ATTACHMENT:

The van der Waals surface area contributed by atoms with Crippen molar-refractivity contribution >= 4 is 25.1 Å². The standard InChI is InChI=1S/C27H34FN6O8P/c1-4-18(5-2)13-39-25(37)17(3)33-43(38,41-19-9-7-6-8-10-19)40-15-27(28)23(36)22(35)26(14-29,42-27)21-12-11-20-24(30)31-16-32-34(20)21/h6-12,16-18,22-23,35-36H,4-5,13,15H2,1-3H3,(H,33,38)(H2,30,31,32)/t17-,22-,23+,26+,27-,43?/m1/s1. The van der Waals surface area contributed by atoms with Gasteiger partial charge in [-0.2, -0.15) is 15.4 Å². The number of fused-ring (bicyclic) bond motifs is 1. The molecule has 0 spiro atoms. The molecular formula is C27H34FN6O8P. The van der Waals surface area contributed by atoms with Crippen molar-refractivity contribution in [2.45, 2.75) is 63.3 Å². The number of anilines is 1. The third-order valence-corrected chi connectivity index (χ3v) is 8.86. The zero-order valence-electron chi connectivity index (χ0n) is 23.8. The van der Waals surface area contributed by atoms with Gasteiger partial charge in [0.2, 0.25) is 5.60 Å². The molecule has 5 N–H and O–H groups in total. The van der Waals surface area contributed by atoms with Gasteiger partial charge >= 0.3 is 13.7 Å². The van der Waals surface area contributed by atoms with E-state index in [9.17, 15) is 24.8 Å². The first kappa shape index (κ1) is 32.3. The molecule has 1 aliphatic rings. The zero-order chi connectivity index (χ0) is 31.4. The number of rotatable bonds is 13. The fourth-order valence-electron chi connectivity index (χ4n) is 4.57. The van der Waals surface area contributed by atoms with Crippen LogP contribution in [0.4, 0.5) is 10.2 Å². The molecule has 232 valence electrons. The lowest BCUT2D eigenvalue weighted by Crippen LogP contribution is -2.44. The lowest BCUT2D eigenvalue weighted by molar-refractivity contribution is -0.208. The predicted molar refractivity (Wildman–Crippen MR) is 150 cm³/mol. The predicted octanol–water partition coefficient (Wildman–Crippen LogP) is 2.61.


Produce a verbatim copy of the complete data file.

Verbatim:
The van der Waals surface area contributed by atoms with Crippen molar-refractivity contribution >= 4 is 25.1 Å². The standard InChI is InChI=1S/C27H34FN6O8P/c1-4-18(5-2)13-39-25(37)17(3)33-43(38,41-19-9-7-6-8-10-19)40-15-27(28)23(36)22(35)26(14-29,42-27)21-12-11-20-24(30)31-16-32-34(20)21/h6-12,16-18,22-23,35-36H,4-5,13,15H2,1-3H3,(H,33,38)(H2,30,31,32)/t17-,22-,23+,26+,27-,43?/m1/s1. The van der Waals surface area contributed by atoms with Gasteiger partial charge in [-0.2, -0.15) is 15.4 Å². The number of fused-ring (bicyclic) bond motifs is 1. The molecule has 0 spiro atoms. The molecular formula is C27H34FN6O8P. The van der Waals surface area contributed by atoms with Crippen molar-refractivity contribution in [2.45, 2.75) is 63.3 Å². The number of anilines is 1. The third-order valence-corrected chi connectivity index (χ3v) is 8.86. The zero-order valence-electron chi connectivity index (χ0n) is 23.8. The van der Waals surface area contributed by atoms with Gasteiger partial charge in [0.2, 0.25) is 5.60 Å². The molecule has 5 N–H and O–H groups in total. The van der Waals surface area contributed by atoms with Gasteiger partial charge >= 0.3 is 13.7 Å². The van der Waals surface area contributed by atoms with E-state index in [9.17, 15) is 24.8 Å². The first kappa shape index (κ1) is 32.3. The molecule has 1 aliphatic rings. The zero-order chi connectivity index (χ0) is 31.4. The number of rotatable bonds is 13. The fourth-order valence-electron chi connectivity index (χ4n) is 4.57. The van der Waals surface area contributed by atoms with Crippen LogP contribution in [0.4, 0.5) is 10.2 Å². The molecule has 232 valence electrons. The lowest BCUT2D eigenvalue weighted by Crippen LogP contribution is -2.44. The lowest BCUT2D eigenvalue weighted by molar-refractivity contribution is -0.208. The predicted molar refractivity (Wildman–Crippen MR) is 150 cm³/mol. The predicted octanol–water partition coefficient (Wildman–Crippen LogP) is 2.61.